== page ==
Dr. Betty Pearce Stephenson
Anesthesiologist, BA 1947
Dr. Betty Stephenson is among those who helped pave the way for future generations of women to pursue their dreams. As a young girl, Betty had an experience that cemented in her mind a desire to become a doctor. A neighbor’s dog had prematurely given birth to a litter of puppies. Betty tried frantically, but to no avail, to get the puppies to breathe. It was then that she decided she wanted to go to medical school to gain the knowledge necessary to save lives. Looking back on the situation, she realizes that even with the knowledge she has today, she would not have been able to save those premature puppies. But, that crystallized moment, helped lead Betty in a direction that would impact the lives of many for years to come.
When Betty expressed her plan to become a doctor, her determination was not deterred by the chiding of her elders, “Honey, don’t you mean a nurse?”
We are sorry that, due to ill health, Betty is unable to be here with us today. This presentation is being recorded and will be sent to her. Betty, we send you our love and appreciation for your dedication to mend the human body and the human spirit, and for the tremendous contribution your life has been to the success of Hardin-Simmons University.
Betty Pearce Stephenson was born January 31, 1927 in Abilene, Texas. She grew up in an era fraught with difficulty and uneasy growth. She attended school during the 30s and 40s, and it was in high school that a biology teacher gave her encouragement to pursue her dream to be a doctor. World War II was underway when she graduated from high school and entered Hardin-Simmons University. She earned a bachelor of arts degree from HSU in 1947. Following a year of graduate work in chemistry at the University of Colorado, she entered Baylor College of Medicine.
In 1951, while a student at Baylor, Betty met and married fellow medical student Charles T. Stephenson, whom she calls “Steve.” The two graduated from Baylor in 1953 and both spent their internships in St. Louis, Missouri, from 1953 to 1954, then returned to Baylor College of Medicine for their residency programs. They remained on the faculty and in practice in Houston until their retirements in 1997. Until 1992, when Charles moved to Texas Children’s Hospital, the couple worked together in the operating room.
Betty and Charles have four children, Patricia, Karen, Tom, and John. Throughout her busy career and while raising a family (which yes, at times, required climbing trees to fetch down stubborn little boys), Betty found time to participate in professional associations. She served as president of the Texas Society of Anesthesiologists and the Gulf Coast Society of Anesthesiologists. Betty served three years on the executive board of the Harris County Medical Society, an organization of 5,500 members, before becoming the first woman president of the society. She was a member of the Harris County Medical Society since 1957, but wasn’t active until 1974 because she chose to be involved in the lives of her children. While balancing ballet lessons, Little League baseball, and Scout meetings, she also shouldered her civic responsibilities and demonstrated leadership. She served on the board of San Jacinto Girls Scouts and worked with the budget panel of the United Way for four years. As a member of the Bellaire United Methodist Church, she served on the admissions board and the board of trustees. She was president of the Baylor College of Medicine Alumni Association.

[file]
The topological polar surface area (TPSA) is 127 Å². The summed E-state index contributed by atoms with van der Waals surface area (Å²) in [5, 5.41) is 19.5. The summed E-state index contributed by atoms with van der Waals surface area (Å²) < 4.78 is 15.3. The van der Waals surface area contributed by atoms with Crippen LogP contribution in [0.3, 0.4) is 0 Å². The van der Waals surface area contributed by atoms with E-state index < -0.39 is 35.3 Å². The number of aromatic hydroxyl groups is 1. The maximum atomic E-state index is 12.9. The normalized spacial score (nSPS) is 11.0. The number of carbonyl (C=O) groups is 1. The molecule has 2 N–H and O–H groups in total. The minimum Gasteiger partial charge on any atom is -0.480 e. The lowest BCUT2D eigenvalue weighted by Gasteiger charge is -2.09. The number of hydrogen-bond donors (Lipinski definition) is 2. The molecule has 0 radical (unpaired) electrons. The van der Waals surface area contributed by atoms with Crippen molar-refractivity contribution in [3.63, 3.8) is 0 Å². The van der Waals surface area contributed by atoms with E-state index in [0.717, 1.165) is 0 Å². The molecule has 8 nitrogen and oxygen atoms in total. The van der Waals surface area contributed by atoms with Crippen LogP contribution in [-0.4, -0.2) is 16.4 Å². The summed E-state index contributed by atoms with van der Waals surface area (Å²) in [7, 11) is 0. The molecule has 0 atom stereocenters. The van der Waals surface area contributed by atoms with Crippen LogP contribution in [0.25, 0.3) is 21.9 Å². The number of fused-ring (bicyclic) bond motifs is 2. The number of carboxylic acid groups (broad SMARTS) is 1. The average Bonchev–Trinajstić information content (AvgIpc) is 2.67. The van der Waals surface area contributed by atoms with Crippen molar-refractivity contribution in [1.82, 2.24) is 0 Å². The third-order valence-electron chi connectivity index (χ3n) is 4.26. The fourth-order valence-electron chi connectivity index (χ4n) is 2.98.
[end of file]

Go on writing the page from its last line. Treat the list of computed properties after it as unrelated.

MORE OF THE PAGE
She served as president of the Texas Medical Association from 1994 to 1995, and as TMA treasurer from 1986 to 1989 and as secretary-treasurer from 1983 to 1993. She also has been a member of the TMA Board of Trustees and an alternate delegate to the American Medical Association House of Delegates.
In 1986, Dr. Stephenson received the distinguished alumni award from Hardin-Simmons. Her citation was read by longtime friend and fellow pioneering spirit in the field of women physicians, Virginia Connally. Dr. Connally, the first female physician in Abilene, set an example that Betty was proud to follow. The two met when Betty was a student at HSU and worked in the Hendrick Hospital Pharmacy. Virginia became a mentor for Betty, and they have remained fast friends for more than 60 years.
She has also been active in the Baylor College of Medicine Alumni Association, Gulf Coast Regional Blood Center, Houston Museum of Natural Science, Museum of Medical Science, and the HSU Board of Development.
She and her husband are currently members of Sugar Land First United Methodist Church. With dogged determination, Betty Pearce Stephenson has overcome obstacles of society, has worked to better the medical profession, and has shared her time and resources with this University. Betty has truly been an example of the Proverbs 31 woman, and we at Hardin-Simmons University join with her children to “arise and call her blessed.”
It is the high honor of Hardin-Simmons University to recognize one of her own and to formally induct Betty Jo (Pearce) Stephenson into the HSU Hall of Leaders.